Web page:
For years after the DesNews v SLCo decision and others, the Utah Legislature tried to fix the problems with Grama. They had a committee meet for 2 years and then those recommendations were scrapped.
This time, after 2011 HB 477 was passed, a group finally met last summer and did something, and this year we passed 2012 SB 177 Government Records Access and Management Act Amendments with no members of the senate or house (republican or democrats) voting against it the bill. It was signed by the Governor.
It doesn't solve everything, but it did solve many things. It took 4 years after the court ruling.
What I strongly disagree with, and is obvious from the articles I link below, is there was never any intent from the legislature to keep government records secret. The intent was to protect constituent 4th amendment rights.
You can disagree with a law or vote, but don't assume you can read someone's mind as to their motivation. For further explanation, see below:
Why was 2011 HB 477 (Government Records Amendments) repealed?
Why was 2011 HB 477 created in the first place?
What did the bill do, according to the nonpartisan Legislative Research and General Counsel:
(Note: this document was originally made public by Rep. Fred C. Cox)
When did the bill come out and when was it first voted on:
March 1, 2011 it was made public, online and 24 hr. notification of public committee meeting, Public committee meeting March 2, 2011 (2 hrs) complete with media testifying against, providing no meaningful suggestions for changes, but providing TV coverage. Committee vote 10 to 0 (bipartisan). March 10th was the last day of session
For the rest of the votes and timeline see:
Why did Rep. Cox vote for the bill, and then voted to repeal it?
The bill helped solve one of the biggest questions, should we keep emails from constituents, that often describe their personal family situations, private, so as to not show up in the media? Should the part time legislature have the business emails from their business associates using business email systems be subject to Grama?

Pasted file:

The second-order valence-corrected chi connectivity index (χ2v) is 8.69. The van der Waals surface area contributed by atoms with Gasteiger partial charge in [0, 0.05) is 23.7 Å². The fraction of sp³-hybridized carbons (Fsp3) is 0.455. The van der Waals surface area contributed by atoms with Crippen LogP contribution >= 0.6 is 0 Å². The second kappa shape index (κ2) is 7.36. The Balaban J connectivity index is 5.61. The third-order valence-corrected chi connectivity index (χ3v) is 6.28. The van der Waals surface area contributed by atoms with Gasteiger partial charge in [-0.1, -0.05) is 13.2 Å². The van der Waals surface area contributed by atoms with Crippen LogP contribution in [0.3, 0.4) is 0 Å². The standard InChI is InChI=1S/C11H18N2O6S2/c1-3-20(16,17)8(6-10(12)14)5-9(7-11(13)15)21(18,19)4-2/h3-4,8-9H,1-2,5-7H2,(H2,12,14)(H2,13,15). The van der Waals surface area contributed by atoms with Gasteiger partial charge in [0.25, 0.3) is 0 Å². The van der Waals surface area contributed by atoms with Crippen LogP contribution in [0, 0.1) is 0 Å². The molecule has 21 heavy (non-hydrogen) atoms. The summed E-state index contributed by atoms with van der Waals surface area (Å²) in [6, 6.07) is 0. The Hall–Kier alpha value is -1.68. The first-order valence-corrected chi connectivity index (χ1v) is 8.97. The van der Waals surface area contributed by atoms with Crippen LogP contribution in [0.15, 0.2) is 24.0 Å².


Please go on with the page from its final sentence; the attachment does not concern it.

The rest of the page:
I had the bill for the same 24 hrs. prior to committee, the public had, asking media and others for any amendments to the bill. No modifications or answers were suggested, only to kill the bill, leaving the situation as it is. With that choice, and the above information, the committee, myself included, democrats and republicans, all voted for the bill.
The same happened on the floor of the house, with almost all voting for it. Because of the media storm, some then decided to make this a partisan issue, even though the problem with the current law interpretation, (Utah Supreme Court decision) in all appearance, had been caused by a republican trying to make the Salt Lake County democrats look bad with a lawsuit involving the Deseret News and the County. The vote on the floor of the house started to see many democrats voting against the bill.
The Governor then decided he wanted to delay implementation. That required that we pull the bill back, amend it, and vote on it again. At this point, several others voted against the bill, allowing the voting to fall below 2/3 of both houses.
Eventually, the media and others agreed to be on a public committee to study the problems over the summer, and the bill was then repealed. A new Grama consensus amendment bill was passed this year.
Public working group recommendations:
Additional motivations for changes:
How long has Rep. Cox's committee and roll call votes been online?
Almost immediately afterwards on the state website
How long has Rep. Cox's combined 2011 Session voting record been online?
March 17, 2011
2012 Session voting record:
For redistricting, who voted to keep the House GOP Caucus open and sponsored a bipartisan (democrat senator co-sponsor) congressional map?
Rep. Fred Cox
Note, during the 2012 General Session, the House GOP did not vote to close it's caucus meetings. they were open, and often attended by reporters and others interested.